In an email sent by UWE’s Vice-Chancellor Steve West late this evening, it has been revealed that all teaching will be suspended for one day (Tuesday 17 March) following updated government advice to avoid social interaction and non-essential travel; the updated policy marks a change in tone from previous comments by the Vice-Chancellor stating that the University “can’t just shut down”.
A petition asking the University to consider cancelling “face-to-face teaching, meetings and non-essential services at UWE in the interests of the health and safety of staff, students and the general public” had already gained more than 800 signatures, at the time of writing.
Note: Official advice about the outbreak of COVID-19 can be found on the NHS’s website. Regularly updated advice on UWE’s website is also available.
At the time of writing, current NHS advice is to stay at home for 7 days if you have either a high temperature – you feel hot to touch on your chest or back OR a new, continuous cough – this means you’ve started coughing repeatedly. If you live with other people, they should stay at home for 14 days from the day the first person got symptoms.
The government and NHS are also advising people to wash their hands with soap and water often and for at least 20 seconds, and to always wash your hands when you get home or into work. Advice changes – check official sources for up-to-date information.
If you are feeling stressed or feel that your mental health is suffering for any reason, you should use UWE Wellbeing’s services.
The petition comes shortly after the University of Bristol announced it would end classroom-teaching from Wednesday 18 March due to the virus.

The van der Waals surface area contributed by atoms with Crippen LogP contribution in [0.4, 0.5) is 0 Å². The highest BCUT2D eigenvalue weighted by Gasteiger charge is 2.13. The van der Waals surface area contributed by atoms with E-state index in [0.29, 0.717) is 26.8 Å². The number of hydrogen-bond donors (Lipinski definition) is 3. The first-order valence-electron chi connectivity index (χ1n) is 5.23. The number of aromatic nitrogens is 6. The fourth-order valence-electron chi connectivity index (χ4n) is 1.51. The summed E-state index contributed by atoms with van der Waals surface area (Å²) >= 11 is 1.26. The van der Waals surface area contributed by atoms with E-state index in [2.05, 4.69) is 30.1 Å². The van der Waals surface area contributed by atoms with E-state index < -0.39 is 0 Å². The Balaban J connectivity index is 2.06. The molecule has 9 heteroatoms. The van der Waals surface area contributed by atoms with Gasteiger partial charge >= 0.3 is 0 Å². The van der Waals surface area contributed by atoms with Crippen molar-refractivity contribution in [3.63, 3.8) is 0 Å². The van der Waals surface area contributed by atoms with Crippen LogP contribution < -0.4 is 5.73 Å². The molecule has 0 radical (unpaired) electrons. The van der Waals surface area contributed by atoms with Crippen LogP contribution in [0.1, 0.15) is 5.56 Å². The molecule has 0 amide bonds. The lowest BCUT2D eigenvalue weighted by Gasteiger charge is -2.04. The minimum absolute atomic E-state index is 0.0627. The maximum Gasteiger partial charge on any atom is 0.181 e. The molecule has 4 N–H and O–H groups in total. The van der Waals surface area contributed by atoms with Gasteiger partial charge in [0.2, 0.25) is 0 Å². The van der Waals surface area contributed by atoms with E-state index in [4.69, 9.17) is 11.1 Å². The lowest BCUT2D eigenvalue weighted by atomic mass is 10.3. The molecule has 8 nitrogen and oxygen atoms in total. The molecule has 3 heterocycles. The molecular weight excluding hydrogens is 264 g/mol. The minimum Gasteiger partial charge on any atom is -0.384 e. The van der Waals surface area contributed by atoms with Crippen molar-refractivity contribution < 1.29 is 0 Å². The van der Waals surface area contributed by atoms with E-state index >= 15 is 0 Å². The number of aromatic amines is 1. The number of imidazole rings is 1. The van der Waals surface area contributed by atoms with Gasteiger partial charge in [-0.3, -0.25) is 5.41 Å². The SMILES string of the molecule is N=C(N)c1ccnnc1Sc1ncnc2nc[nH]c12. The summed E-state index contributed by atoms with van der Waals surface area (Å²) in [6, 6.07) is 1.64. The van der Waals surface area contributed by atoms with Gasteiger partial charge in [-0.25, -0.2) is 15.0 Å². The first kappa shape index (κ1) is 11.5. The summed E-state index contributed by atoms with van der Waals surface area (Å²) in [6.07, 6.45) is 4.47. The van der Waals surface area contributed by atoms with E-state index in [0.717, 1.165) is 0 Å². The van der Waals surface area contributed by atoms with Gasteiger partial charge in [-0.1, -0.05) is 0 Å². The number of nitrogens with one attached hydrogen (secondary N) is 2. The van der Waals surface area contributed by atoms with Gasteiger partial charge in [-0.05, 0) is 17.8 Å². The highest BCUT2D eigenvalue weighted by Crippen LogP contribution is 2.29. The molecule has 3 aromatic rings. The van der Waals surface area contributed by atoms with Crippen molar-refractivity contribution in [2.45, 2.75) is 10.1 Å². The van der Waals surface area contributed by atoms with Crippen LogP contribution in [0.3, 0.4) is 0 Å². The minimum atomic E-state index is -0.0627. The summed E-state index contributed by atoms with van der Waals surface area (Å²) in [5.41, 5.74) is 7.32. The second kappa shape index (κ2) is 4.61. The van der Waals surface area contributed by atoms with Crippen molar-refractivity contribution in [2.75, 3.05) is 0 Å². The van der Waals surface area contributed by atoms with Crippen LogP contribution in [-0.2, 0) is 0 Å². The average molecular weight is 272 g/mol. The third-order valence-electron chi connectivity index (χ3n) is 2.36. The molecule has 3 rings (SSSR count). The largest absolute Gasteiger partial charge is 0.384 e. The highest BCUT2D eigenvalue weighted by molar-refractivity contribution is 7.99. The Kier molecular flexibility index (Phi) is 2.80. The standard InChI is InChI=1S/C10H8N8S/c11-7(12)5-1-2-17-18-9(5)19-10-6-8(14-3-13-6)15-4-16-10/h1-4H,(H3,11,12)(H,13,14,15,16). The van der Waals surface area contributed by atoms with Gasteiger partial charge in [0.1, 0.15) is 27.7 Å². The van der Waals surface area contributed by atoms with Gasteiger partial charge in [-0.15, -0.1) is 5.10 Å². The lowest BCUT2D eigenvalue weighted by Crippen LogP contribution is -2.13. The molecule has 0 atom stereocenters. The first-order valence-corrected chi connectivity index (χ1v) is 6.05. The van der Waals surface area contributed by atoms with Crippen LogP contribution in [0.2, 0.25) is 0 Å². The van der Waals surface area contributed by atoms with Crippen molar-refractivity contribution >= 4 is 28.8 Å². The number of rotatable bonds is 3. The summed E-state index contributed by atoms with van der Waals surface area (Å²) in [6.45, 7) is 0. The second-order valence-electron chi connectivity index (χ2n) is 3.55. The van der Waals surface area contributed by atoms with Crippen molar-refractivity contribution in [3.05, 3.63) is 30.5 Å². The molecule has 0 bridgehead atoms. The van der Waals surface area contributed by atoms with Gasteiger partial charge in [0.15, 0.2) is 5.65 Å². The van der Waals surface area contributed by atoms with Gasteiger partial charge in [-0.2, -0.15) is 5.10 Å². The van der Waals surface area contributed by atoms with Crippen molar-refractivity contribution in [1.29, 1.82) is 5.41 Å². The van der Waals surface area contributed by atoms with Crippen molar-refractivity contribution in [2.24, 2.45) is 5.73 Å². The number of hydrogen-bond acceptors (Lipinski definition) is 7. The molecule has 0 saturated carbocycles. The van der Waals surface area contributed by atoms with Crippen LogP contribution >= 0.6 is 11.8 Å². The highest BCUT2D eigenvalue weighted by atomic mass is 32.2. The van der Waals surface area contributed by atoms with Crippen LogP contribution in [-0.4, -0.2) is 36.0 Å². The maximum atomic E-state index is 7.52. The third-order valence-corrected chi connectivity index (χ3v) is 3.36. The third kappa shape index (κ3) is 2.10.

In an email addressed to students on Monday March 16th, the Vice-Chancellor states:
“Following on from the Government’s announcement to avoid social interaction and non-essential travel, the University has decided to suspend all teaching tomorrow (Tuesday 17 March 2020). The University remains open.
“This will allow us to look at how this announcement will impact on the University over the coming weeks. We will update you tomorrow evening about what the University’s full position is.
“If you have submissions tomorrow, online coursework should still be submitted online. Paper coursework should be submitted by 14:00 on the next day that the University is open (in line with University policy).
“We apologise for the late notice, but this is a rapidly evolving situation and we are working diligently to ensure that your education is not adversely impacted by this unprecedented global pandemic.”
Many have been critical of the University’s perceived delay to act, with petition-creator and student Katie M, who did not wish to give her full name, stating that cancelling face-to-face teaching would help in “minimising the risk and also creating an equal way to learn for everybody.” On the petition’s webpage, Katie criticises the University’s decision not to suspend teaching as “extremely ableist”.
Sadie Trent, a second year student in Politics and International Relations, who suffers from asthma, stated “I think it should close because it would save vulnerable people from catching the virus”, but added “don’t do it until all alternative support methods have been arranged, such as tutorials and disability support.”
Other prominent figures have criticized the UK government’s guidance. Anthony Costello, a former director of the World Health Organization (WHO), when speaking to The Guardian, criticized the end of community testing after the government announced it would mostly only test those in hospitals for the disease – a sentiment seemingly echoed by the WHO’s director-general Tedros Adhanom Ghebreyesus who stated “[y]ou can’t fight a virus if you don’t know where it is” in a briefing given on 12 March.
Other services already suspended due to the virus include services from fellows at the Royal Literary Fund (RLF), professional writers employed by the RLF to offer free sessions helping students structure their writing, who have decided to suspend all appointments starting on Friday 20 March for the remainder of the academic year. Students are advised to use the library’s study support options instead.
Featured image: Jack Fifield